My son got added to Dartmouth’s email list. Is this normal?

By Maxine Seya

“My son got added to Dartmouth’s email list. Is this normal?”

– A parent

First, don’t panic.  But also don’t get too excited.

It’s normal to get added to a school’s email list, even if you don’t recall specifically signing up. Only a few years ago, families would receive shiny, printed college brochures in the mail — from colleges they never recalled contacting. The email list is 2020’s version of the unsolicited college brochure in the mail.

We spoke to Pomona College admissions’ email marketing expert about this. He’s in charge of using email to recruit applicants. You wouldn’t think Pomona College, an extremely selective liberal arts college with a 7% admit rate, would need to market their services. With all the interest, wouldn’t it be easier to read fewer applications and halt recruiting altogether?

But no, any decrease in the number of applications received will result in a tank in rankings even fewer apps makes the admissions officers’ lives easier. So Pomona markets to students and parents, just like every school, including Dartmouth and its equivalents in the Ivy League.

How do these schools get your information?

The SAT is known to sell student data. Universities can buy your son’s information for less than 50 cents. Knowing your son’s test score range, demographics, contact info, etc. allows the universities to improve their odds of a sale by reaching out to a warm lead that matches their typical customer base.

If your son has taken the ACT, SAT, PSAT, or has signed up with College Board services, it’s likely that Dartmouth has traded in cents for his data.

What if he hasn’t taken any of these tests? That’s understandable, especially this year, because it’s a pandemic year: test centers have shut down and colleges have eliminated score requirements.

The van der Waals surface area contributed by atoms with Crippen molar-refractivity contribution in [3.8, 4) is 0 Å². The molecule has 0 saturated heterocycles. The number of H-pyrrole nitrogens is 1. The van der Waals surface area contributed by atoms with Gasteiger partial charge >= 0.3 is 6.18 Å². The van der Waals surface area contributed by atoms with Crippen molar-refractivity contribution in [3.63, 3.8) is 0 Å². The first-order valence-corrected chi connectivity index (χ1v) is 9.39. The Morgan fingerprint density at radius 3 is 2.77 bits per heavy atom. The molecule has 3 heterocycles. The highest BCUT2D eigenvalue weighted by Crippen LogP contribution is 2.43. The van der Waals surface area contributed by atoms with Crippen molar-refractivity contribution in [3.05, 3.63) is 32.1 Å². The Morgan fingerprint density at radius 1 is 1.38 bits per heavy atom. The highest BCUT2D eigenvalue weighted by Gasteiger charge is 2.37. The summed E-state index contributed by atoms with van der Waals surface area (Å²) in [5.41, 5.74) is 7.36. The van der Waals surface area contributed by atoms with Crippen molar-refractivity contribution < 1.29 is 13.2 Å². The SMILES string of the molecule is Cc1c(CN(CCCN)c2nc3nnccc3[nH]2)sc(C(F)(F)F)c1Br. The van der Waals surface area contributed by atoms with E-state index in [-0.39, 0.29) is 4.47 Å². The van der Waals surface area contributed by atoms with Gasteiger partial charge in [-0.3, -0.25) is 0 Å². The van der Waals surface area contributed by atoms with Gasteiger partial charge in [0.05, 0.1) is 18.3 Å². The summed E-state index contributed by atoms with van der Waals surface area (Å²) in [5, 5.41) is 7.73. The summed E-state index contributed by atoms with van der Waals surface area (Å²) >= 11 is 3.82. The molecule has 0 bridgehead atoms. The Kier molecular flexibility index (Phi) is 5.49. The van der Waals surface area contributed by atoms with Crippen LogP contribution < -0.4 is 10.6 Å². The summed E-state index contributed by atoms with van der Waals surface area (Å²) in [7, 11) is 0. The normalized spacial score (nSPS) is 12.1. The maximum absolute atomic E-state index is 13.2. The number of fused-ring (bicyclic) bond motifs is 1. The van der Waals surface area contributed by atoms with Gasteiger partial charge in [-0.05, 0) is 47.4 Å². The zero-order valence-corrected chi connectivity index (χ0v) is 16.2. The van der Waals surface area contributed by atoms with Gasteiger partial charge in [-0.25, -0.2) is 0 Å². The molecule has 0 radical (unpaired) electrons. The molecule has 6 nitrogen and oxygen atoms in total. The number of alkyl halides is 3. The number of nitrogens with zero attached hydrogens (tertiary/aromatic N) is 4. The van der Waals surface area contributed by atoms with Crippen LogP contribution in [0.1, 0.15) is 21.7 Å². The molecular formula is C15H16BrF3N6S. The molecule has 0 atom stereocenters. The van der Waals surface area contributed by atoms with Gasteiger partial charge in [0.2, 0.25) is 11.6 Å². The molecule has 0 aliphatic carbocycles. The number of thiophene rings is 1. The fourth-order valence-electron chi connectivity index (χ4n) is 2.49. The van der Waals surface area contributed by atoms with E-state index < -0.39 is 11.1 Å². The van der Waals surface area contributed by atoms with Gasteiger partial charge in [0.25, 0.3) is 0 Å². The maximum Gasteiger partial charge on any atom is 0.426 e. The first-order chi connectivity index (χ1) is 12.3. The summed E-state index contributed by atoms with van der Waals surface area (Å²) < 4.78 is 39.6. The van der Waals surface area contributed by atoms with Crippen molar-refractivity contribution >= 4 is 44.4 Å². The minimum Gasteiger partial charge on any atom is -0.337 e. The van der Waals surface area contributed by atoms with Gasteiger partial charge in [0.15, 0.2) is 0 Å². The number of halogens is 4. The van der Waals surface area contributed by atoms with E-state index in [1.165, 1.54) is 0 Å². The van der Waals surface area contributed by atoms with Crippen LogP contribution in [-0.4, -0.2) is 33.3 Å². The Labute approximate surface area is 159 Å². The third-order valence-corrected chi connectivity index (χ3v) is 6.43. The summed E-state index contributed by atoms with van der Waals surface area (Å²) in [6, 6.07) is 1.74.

Grant Cushman, the marketing expert in Pomona’s admissions office, summarized the multiple avenues your son’s email could’ve sneaked into the mailing list:

Self-proclaimed inquiries

Did your son interact with Dartmouth by requesting more info from its website, engaging in their social media content, asking a question, or otherwise took the initiative to reach out? Here’s what Grant said:

“There are candidates that enter our system one way or another, whether it’s through meeting at a college fair. These ones are called inquiries, which means that they made an inquiry about the institution – a self-proclaimed inquiry.

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Maxine Seya
Maxine Seya is a former investigative journalist, college consultant, and admissions interviewer. She studied at Peking University (Beijing, China) and Université Paul-Valéry (Montpellier, France) and investigated for CNN and Huffington Post before graduating from Northwestern University. She founded SocratesPost to share the human stories behind the admission gates and offer parents clarity as they help their teens with college.